Monday, July 24, 2006

Diagnosis: Mutinous Heat Dysphoria

The ice machine in the library's employee lounge slowly discharges sad, sorry cubes like the frozen tears of a grieving Abominable Snowman.

The building's 55-year-old air conditioning unit struggles to life at unpredictable intervals and then goes back to hibernation, having produced a pathetic puff of air not quite as chilled as the perspiration off a single glass of iced tea.

The Aging Hippie and other reliable pedestrian and bike visitors arrive at the library earlier and earlier each day to avoid the triple digit weather outside. When they enter the steaming building they have the sickly pallor of misplaced English colonials in a Burmese jungle. I can often see the whites of their eyes all the way around their crazed pupils.

On a recent infernal day inside the oven-like confines of this library I accessed the Federal Occupational Health and Safety Administration's website to learn about the effects of heat stress at work. Among other eerily familiar symptoms I found "irritability," "inability to concentrate," and "mutinous rage." I may have blacked out a few paragraphs into the fascinating descriptions of the effects of heat hallucinations, but due to the inability of our maintenance department to decipher the early 20th century climate control technology in our building I've been forced to take steps of my own in order to survive in the heart of the blast furnace.

First, I've begun stripping away the more ambitious tenets of the employee dress code. By early August I'll be forced to resort to the bathing-suit-and-Hawaiian-shirt ensemble I've put aside in my closet for a special occasion. My twice-hourly trips upstairs to the ice machine are ramping up my cardiovascular health to Tour de France levels, although my research indicates that a glass of ice left unattended will turn to lukewarm water on my desk in approximately 21 minutes. I've confined my movements to a limited series of spots around the front desk area where I can feel the distant breeze of a shuddering, dusty ceiling fan or the cool puddle left by my co-worker's can of Diet Dr. Pepper.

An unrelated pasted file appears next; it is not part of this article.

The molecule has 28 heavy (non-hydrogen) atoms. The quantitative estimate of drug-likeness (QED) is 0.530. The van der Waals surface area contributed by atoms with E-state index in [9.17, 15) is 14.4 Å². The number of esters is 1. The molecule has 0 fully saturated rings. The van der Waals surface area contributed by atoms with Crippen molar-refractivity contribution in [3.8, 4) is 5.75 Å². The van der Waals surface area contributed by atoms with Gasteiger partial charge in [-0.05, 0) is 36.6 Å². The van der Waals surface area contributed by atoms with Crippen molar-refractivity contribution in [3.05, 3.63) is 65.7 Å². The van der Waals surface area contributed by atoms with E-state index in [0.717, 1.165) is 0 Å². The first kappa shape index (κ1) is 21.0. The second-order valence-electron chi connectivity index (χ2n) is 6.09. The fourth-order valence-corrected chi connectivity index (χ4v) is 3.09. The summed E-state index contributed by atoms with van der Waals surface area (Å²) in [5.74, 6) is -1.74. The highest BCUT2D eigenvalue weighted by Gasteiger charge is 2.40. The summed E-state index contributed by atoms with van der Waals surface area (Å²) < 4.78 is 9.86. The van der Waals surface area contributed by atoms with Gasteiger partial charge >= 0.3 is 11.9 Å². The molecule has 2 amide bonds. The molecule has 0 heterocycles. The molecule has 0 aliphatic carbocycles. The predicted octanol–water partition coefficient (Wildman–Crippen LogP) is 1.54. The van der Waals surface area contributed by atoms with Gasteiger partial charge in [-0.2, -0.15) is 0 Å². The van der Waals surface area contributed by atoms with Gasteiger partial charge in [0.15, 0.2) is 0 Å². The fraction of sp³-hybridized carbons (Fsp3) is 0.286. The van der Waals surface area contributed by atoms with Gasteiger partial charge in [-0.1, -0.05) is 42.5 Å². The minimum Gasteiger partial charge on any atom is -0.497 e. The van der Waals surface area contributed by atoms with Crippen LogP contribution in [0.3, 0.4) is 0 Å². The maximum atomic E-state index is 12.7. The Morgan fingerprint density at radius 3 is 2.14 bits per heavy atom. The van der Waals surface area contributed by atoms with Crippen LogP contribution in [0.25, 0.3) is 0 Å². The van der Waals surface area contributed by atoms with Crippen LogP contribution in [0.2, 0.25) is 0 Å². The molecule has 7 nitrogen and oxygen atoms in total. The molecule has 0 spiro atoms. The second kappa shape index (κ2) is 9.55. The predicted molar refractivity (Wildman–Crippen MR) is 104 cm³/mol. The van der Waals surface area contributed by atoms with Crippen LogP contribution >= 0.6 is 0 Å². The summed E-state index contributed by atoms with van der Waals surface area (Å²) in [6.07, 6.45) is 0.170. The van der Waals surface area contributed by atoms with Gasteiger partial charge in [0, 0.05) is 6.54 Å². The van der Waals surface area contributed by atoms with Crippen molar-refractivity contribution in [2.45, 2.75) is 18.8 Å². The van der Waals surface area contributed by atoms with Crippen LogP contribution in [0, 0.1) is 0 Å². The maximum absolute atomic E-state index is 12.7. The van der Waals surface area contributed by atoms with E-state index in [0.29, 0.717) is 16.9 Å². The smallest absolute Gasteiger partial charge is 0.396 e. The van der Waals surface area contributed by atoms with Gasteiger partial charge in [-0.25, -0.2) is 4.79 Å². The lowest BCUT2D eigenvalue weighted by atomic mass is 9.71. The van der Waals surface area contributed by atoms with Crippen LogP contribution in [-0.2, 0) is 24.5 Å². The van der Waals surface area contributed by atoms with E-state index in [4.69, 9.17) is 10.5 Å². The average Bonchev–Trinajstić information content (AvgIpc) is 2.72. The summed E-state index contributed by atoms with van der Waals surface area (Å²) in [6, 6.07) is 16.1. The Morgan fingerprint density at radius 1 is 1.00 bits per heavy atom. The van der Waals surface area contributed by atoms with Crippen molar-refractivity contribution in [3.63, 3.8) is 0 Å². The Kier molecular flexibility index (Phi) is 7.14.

Finally, in a fit of passive-aggression, I've created the library's most ambitious front-window display ever. Repeated episodes of heat-induced dysphoria led me to contemplate the disastrous effects of global warming and worldwide climate change while fanning myself with a makeshift assemblage of taped-together library bookmarks. Over the past few days I've ordered dozens of books on the topic from around the library system, printed out and matted countless maps and charts describing its effects, typed and posted a variety of pithy quotations from both proponents and critics, and placed a large thermometer in the center of the display. Since I've noticed that the enclosed glass case exhibits undeniable greenhouse-effect tendencies, I'm counting on the thermometer reaching frightening but sadly realistic temperatures in the 130 to 140 range to especially alarm passers-by. The centerpiece is a hand-made, neon orange, construction-paper art project I've created in the shape of an angry, pitiless sun.

Soon the feverishly superheated library customers and employees will worship my sun-idol as a god and do its bidding. Even as I type this I hear it commanding me to smash to pieces the diabolical air conditioning unit with the tire iron I surprisingly find in my sweaty fist at this very moment . . . .


Blogger Adjective Queen said...

In this story I see the seeds of a frightening made-for-television movie about a circulation clerk and his maniacal obsession with perspiration, proclaiming himself the global warming messiah to his hordes of kooky customers.

The Aging Hippie will be your Saint Peter.

9:27 AM  
Blogger Electric Belle said...

Oh man, this truly sounds like a Twilight Zone episode.

5:00 PM  

Post a Comment

<< Home